Football As A Weapon – The Dynamo Story

Football. It was against everything for which the newly established government stood, a means of reinforcing the already prevalent class divide which they so detested. How, then, did football stay in Russia?  Lenin and his cabinet had shown their ruthlessness in ruling often, and so could easily have demolished this, too. But the masses loved it, and they were what had won them power.  So it stayed, and football soon became one of the most potent weapons in the Soviet armory. And of all the teams founded across the vastness of the Soviet Union, none took on such a literal meaning to the word “weapon” as Dynamo Moscow.

Born six years after the 1917 Revolution which wrote yet another chapter into the illustrious and extraordinary tapestry that is Russian history, Dynamo immediately harboured a connection to the Soviet government. They were overseen initially by Felix Dzerzhinsky, or ‘Iron Felix’, as he is more commonly known, then head of the Cheka. Such an association makes one’s obsession with Manchester United delegates on the FA board seem highly trivial. Nothing was more feared in the U.S.S.R than the Cheka, or K.G.B, and thus nothing was so feared on the pitch as Dynamo Moscow.

Lavrenty Beria, KGB head and Honorary President of Dynamo Moscow

Lavrenty Beria, KGB head and Honorary President of Dynamo Moscow

Their links with the Secret Police were never as sinister or obvious as they became in the early 1930′s. The newly renamed Spartak Moscow, under the guidance of Nikolai Starostin, former captain of the Soviet football and hockey sides, began to challenge Dynamo. Dynamo’s new chief, Lavrenty Beria, was head of the KGB, and was not at all fond of Starostin. They had a heated rivalry during Beria’s short career, and it carried on into their presidencies also.  Spartak were aptly named after the hero of the masses Spartacus, as the majority of the “working class” in Moscow supported them and saw them as the people’s team, rather than Dynamo, ruled by the “government of the people”.

This rivalry reached it’s apex in 1939, when the all-conquering Spartak met Dynamo in the Russian Cup semi-final. Spartak came out the victors, but the match was stricken from the records by Beria and rescheduled for a later date, at which time they beat Dynamo – again. Beria’s rage was said to be unquenchable. If it wasn’t for the public standing of Starostin, Beria would surely have had him imprisoned or killed. He would have to wait for an opportunity in which the public would not have time to react with outrage.

The opportunity arose during the Second World War, and Beria accused Starostin of attempting to kill Stalin. The case was dropped, but Starostin was still sentenced to ten years of hard labour in a Gulag for “lauding bourgeois sport”, an incredibly hypocritical statement from the president of a football club and former player. Starostin’s time in the Gulag was apparently nowhere near as dreadful as others’ due to his celebrity, but nonetheless the ability of Dynamo to flex their political muscle at will was a frightening prospect.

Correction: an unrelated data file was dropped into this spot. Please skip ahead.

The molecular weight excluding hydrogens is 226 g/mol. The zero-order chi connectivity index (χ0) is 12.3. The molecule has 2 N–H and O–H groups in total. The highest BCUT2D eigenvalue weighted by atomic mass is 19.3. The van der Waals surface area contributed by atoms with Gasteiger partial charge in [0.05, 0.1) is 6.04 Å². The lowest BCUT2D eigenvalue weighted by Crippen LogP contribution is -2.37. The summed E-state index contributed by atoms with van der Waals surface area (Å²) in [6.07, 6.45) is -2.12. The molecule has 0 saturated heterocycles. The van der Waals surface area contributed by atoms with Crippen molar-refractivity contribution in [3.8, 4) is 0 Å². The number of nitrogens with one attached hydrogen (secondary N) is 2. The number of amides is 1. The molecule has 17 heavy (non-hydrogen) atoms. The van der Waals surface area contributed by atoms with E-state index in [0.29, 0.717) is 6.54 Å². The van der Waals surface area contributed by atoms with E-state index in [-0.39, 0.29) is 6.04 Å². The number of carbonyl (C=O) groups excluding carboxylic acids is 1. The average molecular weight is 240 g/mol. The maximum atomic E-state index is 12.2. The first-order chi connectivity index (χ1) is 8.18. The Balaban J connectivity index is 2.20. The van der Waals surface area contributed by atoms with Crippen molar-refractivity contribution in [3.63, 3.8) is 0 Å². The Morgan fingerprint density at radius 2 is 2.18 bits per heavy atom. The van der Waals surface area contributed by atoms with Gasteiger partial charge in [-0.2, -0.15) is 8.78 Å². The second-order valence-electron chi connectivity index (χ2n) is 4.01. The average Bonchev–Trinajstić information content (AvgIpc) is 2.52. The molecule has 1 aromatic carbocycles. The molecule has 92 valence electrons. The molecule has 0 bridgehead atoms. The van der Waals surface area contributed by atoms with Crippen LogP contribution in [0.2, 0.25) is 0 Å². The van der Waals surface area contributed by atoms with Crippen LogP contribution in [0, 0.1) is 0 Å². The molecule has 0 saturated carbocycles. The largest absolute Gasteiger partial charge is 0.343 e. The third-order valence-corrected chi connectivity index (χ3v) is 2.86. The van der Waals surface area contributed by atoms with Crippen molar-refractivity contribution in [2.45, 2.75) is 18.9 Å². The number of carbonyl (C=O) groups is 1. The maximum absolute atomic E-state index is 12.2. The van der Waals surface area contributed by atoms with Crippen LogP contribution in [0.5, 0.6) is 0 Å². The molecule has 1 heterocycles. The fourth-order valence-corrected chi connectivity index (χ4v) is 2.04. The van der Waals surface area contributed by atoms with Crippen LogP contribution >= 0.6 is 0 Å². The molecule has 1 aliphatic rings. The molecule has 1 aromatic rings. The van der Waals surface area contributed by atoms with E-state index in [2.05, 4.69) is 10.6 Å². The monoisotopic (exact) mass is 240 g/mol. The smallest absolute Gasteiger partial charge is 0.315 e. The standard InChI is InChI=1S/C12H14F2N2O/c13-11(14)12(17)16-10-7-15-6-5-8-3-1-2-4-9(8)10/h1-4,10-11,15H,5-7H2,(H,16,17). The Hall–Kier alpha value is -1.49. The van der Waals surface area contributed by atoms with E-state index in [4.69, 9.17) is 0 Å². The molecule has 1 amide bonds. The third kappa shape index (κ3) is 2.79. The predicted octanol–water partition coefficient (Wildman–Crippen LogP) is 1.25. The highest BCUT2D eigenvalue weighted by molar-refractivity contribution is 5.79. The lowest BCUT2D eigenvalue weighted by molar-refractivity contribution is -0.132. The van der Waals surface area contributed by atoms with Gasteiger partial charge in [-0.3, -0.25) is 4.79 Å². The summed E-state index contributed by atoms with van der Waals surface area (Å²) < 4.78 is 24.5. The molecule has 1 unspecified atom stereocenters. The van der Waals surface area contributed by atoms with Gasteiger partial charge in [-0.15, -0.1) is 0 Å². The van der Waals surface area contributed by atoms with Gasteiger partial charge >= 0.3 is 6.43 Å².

This muscle was continuously growing. A relatively unsuccessful spell followed the end of the war, and this problem was addressed by Stalin himself in 1953. CSKA Moscow (Then CDKA), the “Red Army” team, faced a Yugoslav side whose government were moving towards a different style of Communist regime under Josef Tito. Stalin wanted a side consisting mainly of CDKA players to give the fans a good showing, but they ended up losing in Helsinki. Stalin, in his fury, made the decision to disband CDKA and move their players to Dynamo to become “real soldiers”.

Miraculously, Dynamo’s form drastically improved from then on. With their two rivals stripped bare or disbanded entirely, Dynamo won four of the next six Soviet leagues, bringing their total up to nine, compared to Spartak’s seven. While this tally has now been surpassed by Dynamo Kiev and Spartak, it wouldn’t be hyperbolic to suggest that it was one of the biggest injustices in football history.

The ill-gained success gathered by Dynamo was to be short lived, however. After their victorious spell in the latter half of the 50′s, Dynamo slipped away fantastically. They have only won the league twice since, the last time being in 1976. Now, this side who was graced by the likes of the legendary Lev Yashin, Vladimir Kesarev and Konstantin Beskov, giants of the Russian game, have nothing to cheer about than memories. It is a shame that rather than becoming one of the great sides through fair means, Dynamo are destined to be remembered for the KGB link, referred to as the Musor (Police Scum) rather than The Great And Mighty.

The clubs motto – Vlast’ v Dvizhenii – meaning Power in Motion, rather neatly sums up Dynamo. It was thought up by Maxim Gorky, the famous Russian poet, as the motto for a structure in the Soviet Union which would offer amenities for members of the public to compete physically in over 45 separate disciplines. But it has ended up as a statement of the club’s once overwhelming might in every sense of the word, which dwindled, and has yet to return.

Caylum O Neill
16 year old newbie. Refuses to watch Europa League. Tragically supports LFC. Fond of Borussia Mönchengladbach. Follow his blog http://elevenmenblog.wordpress.com and on Twitter @ElevenMenBlog